Values are the mean ± SD. Means were compared by paired Student t test. The response of the different nonischemic regions to myocardial ischemia in group A was compared by two-way analysis of variance followed by paired Student t tests using Bonferroni correction. A P value less than 0.05 was considered to represent statistical significance.
Left Anterior Descending Ischemia
A 5-min complete LAD occlusion was associated with an increase in end-diastolic pressure and τ whiles decreases in peak positive dP/dt, peak negative dP/dt, and arterial blood pressure occurred (table 1). Note that heart rate remained unaffected. In the ischemic area paradoxic systolic bulging occurred, and the hemodynamically effective shortening during the ejection period was replaced by ineffective postsystolic shortening (table 2). Consequently, no effective SW was performed and the preload recruitable SW (PRSW) relation (baseline: MW94 ± 24, LW6.7 ± 1.6) could not be calculated. This severe ischemia-induced systolic dysfunction was associated with an increased stiffness and a decreased PLR.
In the absence of ischemia, chamber stiffness was significantly greater in the long-axis plane of the base than in both the short-axis plane of the base and the posterior wall (table 3). In all three nonischemic areas, remote ischemia was associated with an increase in isovolumic shortening, end-diastolic length, length intercept of the PRSW, and regional chamber stiffness. Stiffening was significantly less pronounced in the posterior wall than at the base (figs. 2 and 3). Moreover, by contrast to the basal area, LAD ischemia was associated with an increase in PLR, an increase in total shortening, and steepening of the slope of the PRSW relation in the posterior wall (fig. 3). This increase in contractility however, resulted only in an increase in isovolumic shortening while ejection shortening decreased in relative terms and remained unchanged in absolute terms (table 3).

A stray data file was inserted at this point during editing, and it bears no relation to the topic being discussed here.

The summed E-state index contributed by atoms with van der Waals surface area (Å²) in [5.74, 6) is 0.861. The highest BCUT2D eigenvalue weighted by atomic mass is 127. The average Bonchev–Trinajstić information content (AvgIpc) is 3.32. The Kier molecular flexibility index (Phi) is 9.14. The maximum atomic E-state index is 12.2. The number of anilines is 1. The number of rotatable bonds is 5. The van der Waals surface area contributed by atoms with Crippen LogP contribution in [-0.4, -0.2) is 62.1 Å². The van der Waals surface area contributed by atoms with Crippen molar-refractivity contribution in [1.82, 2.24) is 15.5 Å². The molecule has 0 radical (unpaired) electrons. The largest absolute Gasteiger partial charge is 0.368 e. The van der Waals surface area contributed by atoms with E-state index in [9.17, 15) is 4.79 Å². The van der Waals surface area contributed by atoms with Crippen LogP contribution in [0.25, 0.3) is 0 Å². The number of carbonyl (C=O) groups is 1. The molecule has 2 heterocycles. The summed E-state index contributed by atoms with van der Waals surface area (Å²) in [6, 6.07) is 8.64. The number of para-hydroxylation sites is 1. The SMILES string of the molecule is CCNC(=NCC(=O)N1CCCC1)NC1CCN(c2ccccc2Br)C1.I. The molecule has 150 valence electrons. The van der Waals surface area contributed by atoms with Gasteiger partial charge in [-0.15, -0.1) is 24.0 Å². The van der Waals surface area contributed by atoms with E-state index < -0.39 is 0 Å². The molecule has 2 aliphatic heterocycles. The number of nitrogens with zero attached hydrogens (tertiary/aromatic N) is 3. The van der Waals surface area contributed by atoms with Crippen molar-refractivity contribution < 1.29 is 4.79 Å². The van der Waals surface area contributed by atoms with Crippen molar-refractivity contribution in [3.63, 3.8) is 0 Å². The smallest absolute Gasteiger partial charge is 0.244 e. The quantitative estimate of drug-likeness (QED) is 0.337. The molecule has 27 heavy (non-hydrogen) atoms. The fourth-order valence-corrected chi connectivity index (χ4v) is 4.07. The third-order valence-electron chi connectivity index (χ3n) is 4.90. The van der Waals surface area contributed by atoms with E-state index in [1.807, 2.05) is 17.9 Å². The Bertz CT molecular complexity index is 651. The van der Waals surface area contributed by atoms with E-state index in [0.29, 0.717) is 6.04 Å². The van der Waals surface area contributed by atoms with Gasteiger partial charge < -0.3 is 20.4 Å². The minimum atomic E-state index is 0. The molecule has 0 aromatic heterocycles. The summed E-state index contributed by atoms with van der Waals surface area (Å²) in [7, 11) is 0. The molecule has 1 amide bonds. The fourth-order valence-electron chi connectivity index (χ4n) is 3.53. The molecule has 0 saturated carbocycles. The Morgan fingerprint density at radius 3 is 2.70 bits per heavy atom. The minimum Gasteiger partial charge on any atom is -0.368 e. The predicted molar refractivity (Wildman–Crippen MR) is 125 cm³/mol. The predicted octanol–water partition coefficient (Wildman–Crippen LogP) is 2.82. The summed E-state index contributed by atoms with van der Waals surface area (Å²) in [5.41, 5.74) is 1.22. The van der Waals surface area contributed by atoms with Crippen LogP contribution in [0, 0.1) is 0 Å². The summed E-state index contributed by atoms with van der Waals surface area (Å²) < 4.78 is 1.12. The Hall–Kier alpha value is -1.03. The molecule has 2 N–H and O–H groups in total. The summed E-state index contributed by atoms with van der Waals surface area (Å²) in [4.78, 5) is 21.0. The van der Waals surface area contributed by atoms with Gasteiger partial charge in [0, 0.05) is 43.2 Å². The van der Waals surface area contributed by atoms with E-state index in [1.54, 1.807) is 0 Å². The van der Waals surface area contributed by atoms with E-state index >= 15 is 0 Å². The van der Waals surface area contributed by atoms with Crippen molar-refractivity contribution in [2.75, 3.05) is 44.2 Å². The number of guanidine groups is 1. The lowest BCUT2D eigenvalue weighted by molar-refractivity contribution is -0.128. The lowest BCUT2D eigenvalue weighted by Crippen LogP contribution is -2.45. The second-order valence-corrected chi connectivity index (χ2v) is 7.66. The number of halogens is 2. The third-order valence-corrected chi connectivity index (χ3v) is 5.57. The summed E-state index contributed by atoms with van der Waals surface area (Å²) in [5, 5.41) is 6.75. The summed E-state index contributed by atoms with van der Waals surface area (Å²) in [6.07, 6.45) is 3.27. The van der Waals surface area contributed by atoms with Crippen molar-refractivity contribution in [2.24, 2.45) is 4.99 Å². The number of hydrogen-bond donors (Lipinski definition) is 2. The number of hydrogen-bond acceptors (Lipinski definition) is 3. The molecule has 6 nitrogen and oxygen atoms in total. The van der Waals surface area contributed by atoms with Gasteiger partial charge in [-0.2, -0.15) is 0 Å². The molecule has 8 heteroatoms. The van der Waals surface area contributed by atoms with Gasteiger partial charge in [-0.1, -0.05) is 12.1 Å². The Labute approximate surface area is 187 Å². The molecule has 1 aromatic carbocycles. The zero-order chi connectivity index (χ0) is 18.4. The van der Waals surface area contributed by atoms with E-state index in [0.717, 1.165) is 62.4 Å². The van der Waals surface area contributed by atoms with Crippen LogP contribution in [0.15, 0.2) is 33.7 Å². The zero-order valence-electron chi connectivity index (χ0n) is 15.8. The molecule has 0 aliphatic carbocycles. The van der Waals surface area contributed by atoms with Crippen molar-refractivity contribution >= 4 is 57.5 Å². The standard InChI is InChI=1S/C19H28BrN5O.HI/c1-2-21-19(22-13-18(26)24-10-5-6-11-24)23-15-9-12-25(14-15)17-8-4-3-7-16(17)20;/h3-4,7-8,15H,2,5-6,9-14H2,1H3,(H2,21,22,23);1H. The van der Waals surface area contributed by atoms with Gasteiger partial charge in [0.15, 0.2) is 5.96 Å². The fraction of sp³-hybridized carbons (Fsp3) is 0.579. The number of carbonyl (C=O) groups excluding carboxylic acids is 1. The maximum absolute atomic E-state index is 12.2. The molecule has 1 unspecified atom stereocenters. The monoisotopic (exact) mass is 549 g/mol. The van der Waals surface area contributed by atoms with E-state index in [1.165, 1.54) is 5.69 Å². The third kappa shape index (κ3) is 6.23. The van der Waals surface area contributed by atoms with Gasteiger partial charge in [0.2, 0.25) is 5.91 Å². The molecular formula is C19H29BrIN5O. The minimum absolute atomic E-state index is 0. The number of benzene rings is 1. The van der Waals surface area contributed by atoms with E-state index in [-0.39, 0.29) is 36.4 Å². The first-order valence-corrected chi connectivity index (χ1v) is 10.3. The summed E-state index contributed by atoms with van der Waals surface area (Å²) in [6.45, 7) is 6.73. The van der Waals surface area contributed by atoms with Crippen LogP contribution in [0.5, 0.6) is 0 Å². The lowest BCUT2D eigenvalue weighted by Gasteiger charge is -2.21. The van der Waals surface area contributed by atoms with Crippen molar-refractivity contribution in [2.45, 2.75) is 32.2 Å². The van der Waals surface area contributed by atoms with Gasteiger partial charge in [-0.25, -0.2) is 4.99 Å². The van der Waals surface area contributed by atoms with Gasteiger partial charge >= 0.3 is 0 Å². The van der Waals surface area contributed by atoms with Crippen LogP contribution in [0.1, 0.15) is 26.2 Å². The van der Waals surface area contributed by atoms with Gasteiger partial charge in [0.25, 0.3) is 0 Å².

Left Circumflex Ischemia
During baseline, a greater PLR, a lower stiffness, and higher indices of contractility were found at the apex compared to the base (table 6). In both the apical and basal areas of the remote nonischemic anterior wall, LCX coronary occlusion was associated with an increase in chamber stiffness (figs. 3 and 4). Note that this increase in stiffness was significantly more pronounced (P = 0.005) in the basal compared to the apical area (fig. 3). By contrast to the basal area, the apical area exhibited a compensatory increase in contractile function and PLR (table 6, figs. 3 and 5).
Remote Ischemia and Stiffness at the Base in the Thickness Plane
To assess the effect of remote ischemia on stiffness in the thickness plane, we reanalyzed data from a previous study from our laboratory. 4In that study, we implanted sonomicrometers at the base in both the short-axis and the thickness plane. Although stiffness constants were derived from the length measures, thickness measures were only used to calculate wall stress. We reanalyzed data from 11 animals that were subjected to a baseline stage and 45 min of severe myocardial ischemia of the anterior wall (LAD supply) during fentanyl anesthesia. In response to remote ischemia, chamber stiffness at the base in the short axis increased from 0.63 ± 0.27 mm−1to 0.81 ± 0.36 mm−1(P < 0.05), whereas, in the thickness plane, chamber stiffness increased from 1.04 ± 0.31 mm−1to 1.43 ± 0.48 mm−1(P < 0.05).
Coronary occlusion results in almost immediate contractile dysfunction of the ischemic area that, in turn, no longer contributes to the mechanical function of the heart as a pump. In these circumstances, the nonischemic myocardium becomes critical for the maintenance of global cardiac function. Not surprisingly, a substantial number of laboratory and clinical studies focused on the contractile response of nonischemic myocardium to remote myocardial ischemia. By contrast, there are only limited data regarding diastolic function in remote nonischemic myocardium.
In a previous investigation, we were able to demonstrate that, during halothane anesthesia (0.8% v/v), myocardial ischemia of the anterior wall is associated with an increased stiffness of remote nonischemic myocardium at the base in dogs with open chests. 1Subsequent work from our laboratory confirmed this finding during isoflurane (1.0% v/v) and fentanyl anesthesia. 3,4In conscious, long-term instrumented dogs, Pagel et al. 2found an increase in stiffness of remote nonischemic myocardium located in an area supplied by the LCX coronary artery during brief (2 min) occlusions of the LAD coronary artery. It is noteworthy that, in all of the aforementioned investigations, the nonischemic area was located at the base, whereas the ischemic area was located in the apical area of the left anterior wall.